- The student must not have completed the first four years of post-secondary education at the beginning of the tax year.
- The student must not have claimed the AOTC or the former Hope credit for more than four tax years.
- The student must not have a felony drug conviction at the end of the tax year.
What Expenses Qualify for the AOTC?
Now that you know who can claim the AOTC, let's look at what expenses qualify for the credit. Here's a breakdown:
- Tuition and fees required for enrollment or attendance at an eligible educational institution;
- Course-related books, supplies, and equipment required for the course of study;
- Other necessary expenses, such as room and board, if the expenses are part of the school's published cost of attendance.
What Are the Income Limits for the AOTC?
To claim the full AOTC, your MAGI must be below $80,000 if you're a single filer or $160,000 if you're married filing jointly.
The credit begins to phase out at a MAGI of $80,000 for single filers and $160,000 for married filing jointly, and is completely phased out at a MAGI of $90,000 for single filers and $180,000 for married filing jointly.
How to Claim the AOTC?
To be eligible to claim the AOTC or the lifetime learning credit (LLC), the law requires a taxpayer (or a dependent) to have received Form 1098-T, Tuition Statement, from an eligible educational institution, whether domestic or foreign.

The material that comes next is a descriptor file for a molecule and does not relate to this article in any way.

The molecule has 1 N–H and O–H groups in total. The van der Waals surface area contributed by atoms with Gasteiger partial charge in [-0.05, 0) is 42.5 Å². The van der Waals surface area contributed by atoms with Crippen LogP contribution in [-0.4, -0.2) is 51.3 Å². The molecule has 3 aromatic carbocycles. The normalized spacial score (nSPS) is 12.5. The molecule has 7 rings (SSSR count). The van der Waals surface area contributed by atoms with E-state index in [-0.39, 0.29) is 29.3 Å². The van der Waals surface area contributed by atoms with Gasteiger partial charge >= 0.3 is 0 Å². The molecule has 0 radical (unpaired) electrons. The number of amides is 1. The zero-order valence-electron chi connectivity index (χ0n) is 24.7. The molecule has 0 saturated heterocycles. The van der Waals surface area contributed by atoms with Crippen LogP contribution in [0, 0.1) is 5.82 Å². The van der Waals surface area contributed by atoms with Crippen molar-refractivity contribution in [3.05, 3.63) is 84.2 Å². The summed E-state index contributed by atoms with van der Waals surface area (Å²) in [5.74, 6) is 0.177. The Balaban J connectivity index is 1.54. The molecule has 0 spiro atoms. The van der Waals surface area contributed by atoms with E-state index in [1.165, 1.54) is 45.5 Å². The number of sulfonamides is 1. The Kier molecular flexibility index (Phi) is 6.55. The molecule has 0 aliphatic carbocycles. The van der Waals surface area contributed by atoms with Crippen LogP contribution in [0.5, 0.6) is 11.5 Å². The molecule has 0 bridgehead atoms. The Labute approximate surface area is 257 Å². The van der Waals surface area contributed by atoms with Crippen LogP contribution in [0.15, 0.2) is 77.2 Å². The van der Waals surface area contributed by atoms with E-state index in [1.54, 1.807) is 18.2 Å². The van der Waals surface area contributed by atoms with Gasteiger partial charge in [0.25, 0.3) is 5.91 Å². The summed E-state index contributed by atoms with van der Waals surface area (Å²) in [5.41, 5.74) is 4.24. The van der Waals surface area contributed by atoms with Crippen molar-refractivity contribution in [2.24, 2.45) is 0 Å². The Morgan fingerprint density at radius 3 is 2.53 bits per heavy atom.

Step 1. Get your 1098-T Form
Typically, schools provide students with a Form 1098-T Tuition Statement by January 31st. This form is important because it helps you figure out your credit. Box 1 on the form will show you the amounts received during the year. However, please note that this amount may not necessarily be the amount you can claim.
NOTE! It's important to carefully review the Form 1098-T to ensure that all the information on it is correct. In case you find any errors or do not receive the form, do not hesitate to reach out to your school for assistance.
Step 2. Claim your credit
After confirming your eligibility for the American Opportunity Tax Credit, the next step is to claim the credit. You can claim the credit by completing and submitting IRS Form 8863 along with your tax return.
To claim the AOTC, you will need to provide the educational institution's name and address, the amount of qualified expenses paid, and the student's Social Security Number or Individual Taxpayer Identification Number.
Pro Tip: It's important to keep all documentation related to your educational expenses, such as tuition statements and receipts, in case the IRS requests them as proof of your claim.